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The Goodbye Boat
by Mary Joslin, illustrated by Claire St.Louis Little
Subtitled ‘ A story book to help a child understand bereavement’ , this picture book looks at death not as the end but as a parting and the start of a journey by sailing boat, over the horizon to ‘ somewhere new’ . Here is a case where less is very definitely more: a seemingly simple narrative wherein two children share times with an elderly woman whose eventual departure leaves sad and lonely. In just thirty-four words, the poetic text combined with eloquent paintings whose colours reflect the changing mood, offers plenty of space for reflection, contemplation and discussion whether or not the reader comes from a worldview that encompasses the notion of paradise.
(reviewed by Jill Bennett)
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The Mountains of Tibet
by Mordicai Gerstein
(Barefoot Books)
Many books about death and dying offer some vision of heaven as a way of answering ‘What happens next?” This unusual picture book is completely different because it talks of  reincarnation.. Its gentle story tells of a boy who loves kites and dreams of traveling, but he grows up to be a woodcutter and never leaves his own valley. When he grows old and dies, he’s offered the chance to live his life again. Now he can go anywhere in the whole universe, but he finally chooses to go back to his own familiar valley. The only difference is he decides to be a girl.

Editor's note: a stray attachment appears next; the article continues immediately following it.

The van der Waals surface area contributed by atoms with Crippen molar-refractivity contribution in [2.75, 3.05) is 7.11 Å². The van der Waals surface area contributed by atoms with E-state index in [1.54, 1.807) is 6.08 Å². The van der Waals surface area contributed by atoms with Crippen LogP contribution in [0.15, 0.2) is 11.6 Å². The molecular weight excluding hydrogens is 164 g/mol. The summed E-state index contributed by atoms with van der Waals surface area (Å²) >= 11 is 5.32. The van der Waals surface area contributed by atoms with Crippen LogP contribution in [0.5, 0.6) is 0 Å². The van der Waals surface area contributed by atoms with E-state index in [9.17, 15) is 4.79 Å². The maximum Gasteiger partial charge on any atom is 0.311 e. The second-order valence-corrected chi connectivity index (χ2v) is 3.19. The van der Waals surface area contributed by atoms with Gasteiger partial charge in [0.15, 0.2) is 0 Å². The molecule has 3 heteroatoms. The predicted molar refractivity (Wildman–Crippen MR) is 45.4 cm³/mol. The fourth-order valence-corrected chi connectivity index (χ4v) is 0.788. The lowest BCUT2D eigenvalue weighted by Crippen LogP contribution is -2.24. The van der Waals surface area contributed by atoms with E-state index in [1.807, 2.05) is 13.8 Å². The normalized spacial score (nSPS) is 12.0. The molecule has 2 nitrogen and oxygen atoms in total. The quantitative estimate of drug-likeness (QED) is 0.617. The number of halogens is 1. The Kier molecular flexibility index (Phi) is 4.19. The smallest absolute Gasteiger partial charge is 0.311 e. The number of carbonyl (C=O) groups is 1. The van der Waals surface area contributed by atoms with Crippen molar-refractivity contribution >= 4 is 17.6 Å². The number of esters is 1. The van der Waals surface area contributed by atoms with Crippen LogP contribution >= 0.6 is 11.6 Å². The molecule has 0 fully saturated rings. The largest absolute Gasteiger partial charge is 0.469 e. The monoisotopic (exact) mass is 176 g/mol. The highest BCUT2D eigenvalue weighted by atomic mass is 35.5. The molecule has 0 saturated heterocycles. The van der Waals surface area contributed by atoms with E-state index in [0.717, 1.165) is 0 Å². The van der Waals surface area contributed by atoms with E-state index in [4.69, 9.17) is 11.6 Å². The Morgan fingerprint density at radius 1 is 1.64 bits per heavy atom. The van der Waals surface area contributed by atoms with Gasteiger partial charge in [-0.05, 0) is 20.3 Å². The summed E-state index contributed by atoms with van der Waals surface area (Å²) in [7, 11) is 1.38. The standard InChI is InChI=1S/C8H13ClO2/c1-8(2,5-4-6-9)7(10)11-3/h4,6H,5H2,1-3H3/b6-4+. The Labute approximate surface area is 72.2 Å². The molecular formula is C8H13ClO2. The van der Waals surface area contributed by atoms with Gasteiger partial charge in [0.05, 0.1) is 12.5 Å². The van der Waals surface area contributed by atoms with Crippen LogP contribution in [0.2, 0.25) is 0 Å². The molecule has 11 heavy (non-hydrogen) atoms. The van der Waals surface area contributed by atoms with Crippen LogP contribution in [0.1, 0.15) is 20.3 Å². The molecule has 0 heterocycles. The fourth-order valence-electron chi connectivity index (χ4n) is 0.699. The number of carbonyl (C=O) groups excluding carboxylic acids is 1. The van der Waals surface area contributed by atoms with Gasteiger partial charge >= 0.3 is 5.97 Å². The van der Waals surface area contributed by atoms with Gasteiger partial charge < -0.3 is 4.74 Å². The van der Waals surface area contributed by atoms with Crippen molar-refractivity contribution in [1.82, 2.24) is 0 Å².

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Saying Goodbye: A Special Farewell to Mama Nkwelle
by Ifeoma Onyefulu
(Frances Lincoln)
Written through the eyes of Ikenna, a small boy who looks about 6 or 7, this book describes the ceremonies following the death of his great-grandmother. Emphasising the importance of remembering, this book deals with the aftermath of death rather than the death itself. (She has died before the book begins and her grave is shown but not the burial.) The excellent colour photographs provide a fascinating insight into Nigerian life and customs.